Sunday, November 21, 2010

"The story behind top progressive organizing success of 2010"

Chris Bowers with video (02:10):
Over the last two years, those of us engaged in legislative fights in Congress repeatedly saw the Senate either water down the decent bills passed by the House (such as the stimulus, the housing bill, health care) or just block those bills entirely (such as the energy bill, or the series of measures collectively known as the second stimulus).

There was, however, one time when the Senate actually passed a stronger version of a piece of major legislation than House: the financial reform bill. Even with all of the shortcomings of the financial reform bill kept in mind, passing a stronger, more progressive version of a major piece of legislation through the 60-vote threshold of the Senate is a remarkable achievement.

As such, with Republicans about to take control of the House, and see their numbers significantly increase in the Senate, it's time for a review of the tactics that allowed for this success. There are many lessons we can learn from these tactics that will be of use in all legislative fights to come.

Here were the five keys to success: MORE...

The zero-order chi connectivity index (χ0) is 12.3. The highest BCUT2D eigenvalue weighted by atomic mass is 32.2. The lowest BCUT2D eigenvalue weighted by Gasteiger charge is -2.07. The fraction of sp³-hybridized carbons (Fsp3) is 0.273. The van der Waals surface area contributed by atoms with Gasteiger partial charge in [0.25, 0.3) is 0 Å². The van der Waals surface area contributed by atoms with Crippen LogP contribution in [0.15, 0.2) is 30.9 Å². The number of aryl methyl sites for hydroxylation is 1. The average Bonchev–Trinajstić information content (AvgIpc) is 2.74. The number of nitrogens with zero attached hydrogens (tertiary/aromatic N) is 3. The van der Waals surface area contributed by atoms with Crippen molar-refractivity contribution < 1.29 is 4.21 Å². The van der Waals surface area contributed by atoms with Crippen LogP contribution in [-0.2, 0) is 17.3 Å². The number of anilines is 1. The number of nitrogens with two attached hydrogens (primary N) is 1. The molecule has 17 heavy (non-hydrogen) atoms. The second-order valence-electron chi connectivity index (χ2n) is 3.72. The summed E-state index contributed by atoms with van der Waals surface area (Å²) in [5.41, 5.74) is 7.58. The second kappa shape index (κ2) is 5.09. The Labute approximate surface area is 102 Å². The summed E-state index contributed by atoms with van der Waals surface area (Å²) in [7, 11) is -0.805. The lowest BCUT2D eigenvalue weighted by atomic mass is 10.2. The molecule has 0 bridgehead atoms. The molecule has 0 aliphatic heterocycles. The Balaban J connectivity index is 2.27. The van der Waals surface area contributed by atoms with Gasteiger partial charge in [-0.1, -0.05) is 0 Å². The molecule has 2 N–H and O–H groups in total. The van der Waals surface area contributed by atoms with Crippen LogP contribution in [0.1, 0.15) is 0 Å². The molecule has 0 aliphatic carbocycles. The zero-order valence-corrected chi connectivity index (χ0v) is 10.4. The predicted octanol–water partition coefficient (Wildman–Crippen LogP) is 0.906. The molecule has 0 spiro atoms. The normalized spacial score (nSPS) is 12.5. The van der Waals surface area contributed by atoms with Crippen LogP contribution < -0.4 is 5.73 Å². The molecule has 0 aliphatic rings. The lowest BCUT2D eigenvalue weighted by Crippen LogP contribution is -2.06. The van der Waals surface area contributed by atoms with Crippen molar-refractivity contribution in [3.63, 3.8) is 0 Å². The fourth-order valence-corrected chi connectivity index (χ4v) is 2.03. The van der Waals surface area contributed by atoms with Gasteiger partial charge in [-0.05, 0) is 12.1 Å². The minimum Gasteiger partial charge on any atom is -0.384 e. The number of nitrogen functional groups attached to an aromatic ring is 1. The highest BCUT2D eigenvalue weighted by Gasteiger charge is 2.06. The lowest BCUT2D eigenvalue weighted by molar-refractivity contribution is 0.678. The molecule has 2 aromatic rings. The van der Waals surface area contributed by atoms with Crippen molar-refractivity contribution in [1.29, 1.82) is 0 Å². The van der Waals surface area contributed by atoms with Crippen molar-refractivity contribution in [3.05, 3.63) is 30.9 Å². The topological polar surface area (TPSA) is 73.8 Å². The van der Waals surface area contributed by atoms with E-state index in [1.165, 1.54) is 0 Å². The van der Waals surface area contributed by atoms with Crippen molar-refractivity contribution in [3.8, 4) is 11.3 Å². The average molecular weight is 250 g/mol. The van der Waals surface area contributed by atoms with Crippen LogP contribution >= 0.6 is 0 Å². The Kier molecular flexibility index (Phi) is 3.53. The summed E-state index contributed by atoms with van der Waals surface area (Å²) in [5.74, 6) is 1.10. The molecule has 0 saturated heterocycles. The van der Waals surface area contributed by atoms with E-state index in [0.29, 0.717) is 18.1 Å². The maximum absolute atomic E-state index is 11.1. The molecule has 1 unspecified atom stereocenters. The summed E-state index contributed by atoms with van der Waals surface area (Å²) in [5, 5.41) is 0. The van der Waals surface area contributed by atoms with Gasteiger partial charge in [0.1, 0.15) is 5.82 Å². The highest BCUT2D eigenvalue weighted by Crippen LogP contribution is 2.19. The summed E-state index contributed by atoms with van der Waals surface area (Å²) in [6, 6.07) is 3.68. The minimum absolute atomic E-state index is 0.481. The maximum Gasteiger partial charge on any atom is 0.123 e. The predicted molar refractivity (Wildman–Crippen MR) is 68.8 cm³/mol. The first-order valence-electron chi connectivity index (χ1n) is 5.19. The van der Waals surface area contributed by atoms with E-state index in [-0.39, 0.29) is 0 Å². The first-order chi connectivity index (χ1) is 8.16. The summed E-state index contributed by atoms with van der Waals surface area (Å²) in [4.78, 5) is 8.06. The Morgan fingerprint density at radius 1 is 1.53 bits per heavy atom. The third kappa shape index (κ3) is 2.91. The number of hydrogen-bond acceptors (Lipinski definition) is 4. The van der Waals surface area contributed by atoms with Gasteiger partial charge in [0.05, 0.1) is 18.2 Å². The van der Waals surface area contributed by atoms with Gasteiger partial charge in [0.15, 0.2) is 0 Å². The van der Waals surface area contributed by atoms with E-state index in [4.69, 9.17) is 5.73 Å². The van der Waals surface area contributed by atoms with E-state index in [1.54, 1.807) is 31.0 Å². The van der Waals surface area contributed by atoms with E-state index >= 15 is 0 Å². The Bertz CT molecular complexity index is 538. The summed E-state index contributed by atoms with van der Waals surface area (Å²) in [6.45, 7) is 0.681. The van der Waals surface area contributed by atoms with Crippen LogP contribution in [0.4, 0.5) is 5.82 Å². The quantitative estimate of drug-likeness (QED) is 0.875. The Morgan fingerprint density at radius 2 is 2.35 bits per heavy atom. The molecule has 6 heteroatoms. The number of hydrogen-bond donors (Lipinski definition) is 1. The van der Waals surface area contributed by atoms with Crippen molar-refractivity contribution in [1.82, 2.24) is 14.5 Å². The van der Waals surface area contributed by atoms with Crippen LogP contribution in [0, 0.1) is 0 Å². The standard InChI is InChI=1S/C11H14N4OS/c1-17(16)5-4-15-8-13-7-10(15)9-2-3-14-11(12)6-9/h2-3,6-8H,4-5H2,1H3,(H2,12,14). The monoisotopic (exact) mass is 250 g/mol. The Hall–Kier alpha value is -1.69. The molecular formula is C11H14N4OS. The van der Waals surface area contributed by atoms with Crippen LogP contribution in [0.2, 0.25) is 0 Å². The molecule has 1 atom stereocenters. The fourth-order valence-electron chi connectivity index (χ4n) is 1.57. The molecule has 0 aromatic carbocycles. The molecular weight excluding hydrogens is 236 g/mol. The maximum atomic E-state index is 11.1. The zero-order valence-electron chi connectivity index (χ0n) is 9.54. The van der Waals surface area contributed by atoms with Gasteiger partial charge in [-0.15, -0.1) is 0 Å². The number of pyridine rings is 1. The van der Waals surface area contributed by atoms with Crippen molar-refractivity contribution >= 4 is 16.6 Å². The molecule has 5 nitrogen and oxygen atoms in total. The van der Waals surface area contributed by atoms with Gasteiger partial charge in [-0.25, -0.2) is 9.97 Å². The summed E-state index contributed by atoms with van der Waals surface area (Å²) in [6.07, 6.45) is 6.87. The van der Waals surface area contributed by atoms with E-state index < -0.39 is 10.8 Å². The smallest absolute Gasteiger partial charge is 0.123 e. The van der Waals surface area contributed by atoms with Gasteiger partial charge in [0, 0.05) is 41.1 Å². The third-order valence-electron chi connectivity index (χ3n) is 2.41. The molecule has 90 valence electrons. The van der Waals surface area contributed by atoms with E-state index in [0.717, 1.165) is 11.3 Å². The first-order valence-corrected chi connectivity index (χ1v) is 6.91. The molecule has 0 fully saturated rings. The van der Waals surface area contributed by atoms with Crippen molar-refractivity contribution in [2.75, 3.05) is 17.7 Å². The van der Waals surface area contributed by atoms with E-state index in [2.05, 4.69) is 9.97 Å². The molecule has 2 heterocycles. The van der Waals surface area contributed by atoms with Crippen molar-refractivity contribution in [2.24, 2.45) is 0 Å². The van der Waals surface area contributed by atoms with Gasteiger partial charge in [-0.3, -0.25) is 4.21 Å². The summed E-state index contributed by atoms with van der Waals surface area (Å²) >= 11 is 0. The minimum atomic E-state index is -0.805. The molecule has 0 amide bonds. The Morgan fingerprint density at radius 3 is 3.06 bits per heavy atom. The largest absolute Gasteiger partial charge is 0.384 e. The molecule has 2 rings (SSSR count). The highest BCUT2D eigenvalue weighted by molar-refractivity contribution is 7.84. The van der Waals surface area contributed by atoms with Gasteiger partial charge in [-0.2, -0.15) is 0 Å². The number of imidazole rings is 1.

Howie P.S.: Not to nitpick, but most people don't think of the sausage-making as "organizing." In any case, key #4 involved Maria Cantwell:
In addition to staking out a strong position at the start of negotiations, you also to have to stake out a credible one that people know actually has a chance of being included in the final legislative package. Further, you can’t threaten to withhold your vote on something without severe blowback unless that is something your base actually wants you to do. It isn’t as easy as just saying “I’m going to vote against this unless you give me a huge list of demands.”

During the financial reform fight, however, Senator Maria Cantwell showed how it was done. Cantwell voted against the financial reform bill when it first passed the Senate. However, she stayed engaged with the leadership during the whole process, making it very clear that she had specific demands around the enforcement of derivatives. She ended up receiving most of those demands in the conference committee when the Democratic leadership needed to find a couple of new votes. A Republicans who had previously supported the bill--Charles Grassley--withdrew his support during the conference. Because Cantwell had held out, and because she had specific, deliverable demands, the Democratic leadership did not have to make further concessions to Grassley. Instead, they could cave to Cantwell, and make the bill stronger in the process.

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